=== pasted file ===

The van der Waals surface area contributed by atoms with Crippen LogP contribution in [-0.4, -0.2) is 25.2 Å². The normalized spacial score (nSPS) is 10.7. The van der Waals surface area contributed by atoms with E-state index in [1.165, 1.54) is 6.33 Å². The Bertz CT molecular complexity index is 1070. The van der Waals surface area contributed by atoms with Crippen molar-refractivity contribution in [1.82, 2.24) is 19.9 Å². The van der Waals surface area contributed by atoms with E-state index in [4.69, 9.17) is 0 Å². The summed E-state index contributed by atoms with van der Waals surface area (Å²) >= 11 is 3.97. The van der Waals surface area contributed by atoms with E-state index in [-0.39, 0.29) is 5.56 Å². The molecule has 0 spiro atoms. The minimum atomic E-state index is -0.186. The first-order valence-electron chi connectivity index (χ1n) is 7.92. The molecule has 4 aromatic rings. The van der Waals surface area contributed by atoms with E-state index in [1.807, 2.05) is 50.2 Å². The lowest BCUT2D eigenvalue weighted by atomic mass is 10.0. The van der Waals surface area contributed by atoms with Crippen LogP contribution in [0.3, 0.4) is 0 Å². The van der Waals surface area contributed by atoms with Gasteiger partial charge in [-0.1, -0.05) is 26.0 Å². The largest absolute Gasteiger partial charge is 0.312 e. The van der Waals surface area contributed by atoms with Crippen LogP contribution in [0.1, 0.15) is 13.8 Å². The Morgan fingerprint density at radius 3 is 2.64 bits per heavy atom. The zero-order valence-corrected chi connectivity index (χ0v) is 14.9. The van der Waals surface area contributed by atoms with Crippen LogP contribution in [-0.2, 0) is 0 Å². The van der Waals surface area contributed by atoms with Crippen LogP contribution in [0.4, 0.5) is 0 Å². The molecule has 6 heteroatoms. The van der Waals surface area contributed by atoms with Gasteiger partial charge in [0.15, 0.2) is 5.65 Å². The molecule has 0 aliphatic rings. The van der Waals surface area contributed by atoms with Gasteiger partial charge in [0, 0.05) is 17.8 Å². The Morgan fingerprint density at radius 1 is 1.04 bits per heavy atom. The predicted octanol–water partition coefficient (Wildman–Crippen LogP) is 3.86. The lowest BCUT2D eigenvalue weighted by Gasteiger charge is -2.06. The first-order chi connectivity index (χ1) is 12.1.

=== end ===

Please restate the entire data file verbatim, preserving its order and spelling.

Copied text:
The van der Waals surface area contributed by atoms with Crippen LogP contribution in [-0.4, -0.2) is 25.2 Å². The normalized spacial score (nSPS) is 10.7. The van der Waals surface area contributed by atoms with E-state index in [1.165, 1.54) is 6.33 Å². The Bertz CT molecular complexity index is 1070. The van der Waals surface area contributed by atoms with Crippen molar-refractivity contribution in [1.82, 2.24) is 19.9 Å². The van der Waals surface area contributed by atoms with E-state index in [4.69, 9.17) is 0 Å². The summed E-state index contributed by atoms with van der Waals surface area (Å²) >= 11 is 3.97. The van der Waals surface area contributed by atoms with E-state index in [-0.39, 0.29) is 5.56 Å². The molecule has 0 spiro atoms. The minimum atomic E-state index is -0.186. The first-order valence-electron chi connectivity index (χ1n) is 7.92. The molecule has 4 aromatic rings. The van der Waals surface area contributed by atoms with E-state index in [1.807, 2.05) is 50.2 Å². The lowest BCUT2D eigenvalue weighted by atomic mass is 10.0. The van der Waals surface area contributed by atoms with Crippen LogP contribution in [0.3, 0.4) is 0 Å². The van der Waals surface area contributed by atoms with Gasteiger partial charge in [-0.1, -0.05) is 26.0 Å². The largest absolute Gasteiger partial charge is 0.312 e. The van der Waals surface area contributed by atoms with Crippen LogP contribution in [0.1, 0.15) is 13.8 Å². The Morgan fingerprint density at radius 3 is 2.64 bits per heavy atom. The zero-order valence-corrected chi connectivity index (χ0v) is 14.9. The van der Waals surface area contributed by atoms with Crippen LogP contribution in [-0.2, 0) is 0 Å². The van der Waals surface area contributed by atoms with Crippen LogP contribution in [0.4, 0.5) is 0 Å². The molecule has 6 heteroatoms. The van der Waals surface area contributed by atoms with Gasteiger partial charge in [0.15, 0.2) is 5.65 Å². The molecule has 0 aliphatic rings. The van der Waals surface area contributed by atoms with Gasteiger partial charge in [0, 0.05) is 17.8 Å². The Morgan fingerprint density at radius 1 is 1.04 bits per heavy atom. The predicted octanol–water partition coefficient (Wildman–Crippen LogP) is 3.86. The lowest BCUT2D eigenvalue weighted by Gasteiger charge is -2.06. The first-order chi connectivity index (χ1) is 12.1.